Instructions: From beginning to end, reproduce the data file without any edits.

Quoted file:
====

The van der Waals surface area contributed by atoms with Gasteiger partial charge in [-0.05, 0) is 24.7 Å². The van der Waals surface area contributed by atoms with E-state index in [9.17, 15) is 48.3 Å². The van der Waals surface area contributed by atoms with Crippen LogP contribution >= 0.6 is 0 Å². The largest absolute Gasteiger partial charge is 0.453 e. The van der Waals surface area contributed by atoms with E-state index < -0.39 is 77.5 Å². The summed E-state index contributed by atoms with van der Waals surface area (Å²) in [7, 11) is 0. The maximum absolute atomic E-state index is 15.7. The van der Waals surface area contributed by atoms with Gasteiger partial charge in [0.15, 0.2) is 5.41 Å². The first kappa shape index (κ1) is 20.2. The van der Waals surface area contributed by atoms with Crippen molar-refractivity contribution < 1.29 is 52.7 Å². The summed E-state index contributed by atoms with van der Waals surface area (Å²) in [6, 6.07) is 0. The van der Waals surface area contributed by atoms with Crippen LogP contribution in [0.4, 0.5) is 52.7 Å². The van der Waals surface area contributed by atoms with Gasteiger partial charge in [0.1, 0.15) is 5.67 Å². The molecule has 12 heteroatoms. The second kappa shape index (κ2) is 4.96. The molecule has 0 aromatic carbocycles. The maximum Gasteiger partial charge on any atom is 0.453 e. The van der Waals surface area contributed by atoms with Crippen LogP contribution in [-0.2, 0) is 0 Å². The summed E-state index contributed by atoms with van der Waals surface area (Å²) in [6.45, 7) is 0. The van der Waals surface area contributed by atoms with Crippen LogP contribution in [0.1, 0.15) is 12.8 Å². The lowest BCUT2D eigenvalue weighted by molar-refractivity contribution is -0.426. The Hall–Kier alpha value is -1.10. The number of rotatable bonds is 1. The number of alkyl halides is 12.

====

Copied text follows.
The van der Waals surface area contributed by atoms with Gasteiger partial charge in [-0.05, 0) is 24.7 Å². The van der Waals surface area contributed by atoms with E-state index in [9.17, 15) is 48.3 Å². The van der Waals surface area contributed by atoms with Crippen LogP contribution >= 0.6 is 0 Å². The largest absolute Gasteiger partial charge is 0.453 e. The van der Waals surface area contributed by atoms with E-state index < -0.39 is 77.5 Å². The summed E-state index contributed by atoms with van der Waals surface area (Å²) in [7, 11) is 0. The maximum absolute atomic E-state index is 15.7. The van der Waals surface area contributed by atoms with Gasteiger partial charge in [0.15, 0.2) is 5.41 Å². The first kappa shape index (κ1) is 20.2. The van der Waals surface area contributed by atoms with Crippen molar-refractivity contribution < 1.29 is 52.7 Å². The summed E-state index contributed by atoms with van der Waals surface area (Å²) in [6, 6.07) is 0. The van der Waals surface area contributed by atoms with Crippen LogP contribution in [0.4, 0.5) is 52.7 Å². The van der Waals surface area contributed by atoms with Gasteiger partial charge in [0.1, 0.15) is 5.67 Å². The molecule has 12 heteroatoms. The second kappa shape index (κ2) is 4.96. The molecule has 0 aromatic carbocycles. The maximum Gasteiger partial charge on any atom is 0.453 e. The van der Waals surface area contributed by atoms with Crippen LogP contribution in [-0.2, 0) is 0 Å². The summed E-state index contributed by atoms with van der Waals surface area (Å²) in [6.45, 7) is 0. The van der Waals surface area contributed by atoms with Crippen LogP contribution in [0.1, 0.15) is 12.8 Å². The lowest BCUT2D eigenvalue weighted by molar-refractivity contribution is -0.426. The Hall–Kier alpha value is -1.10. The number of rotatable bonds is 1. The number of alkyl halides is 12.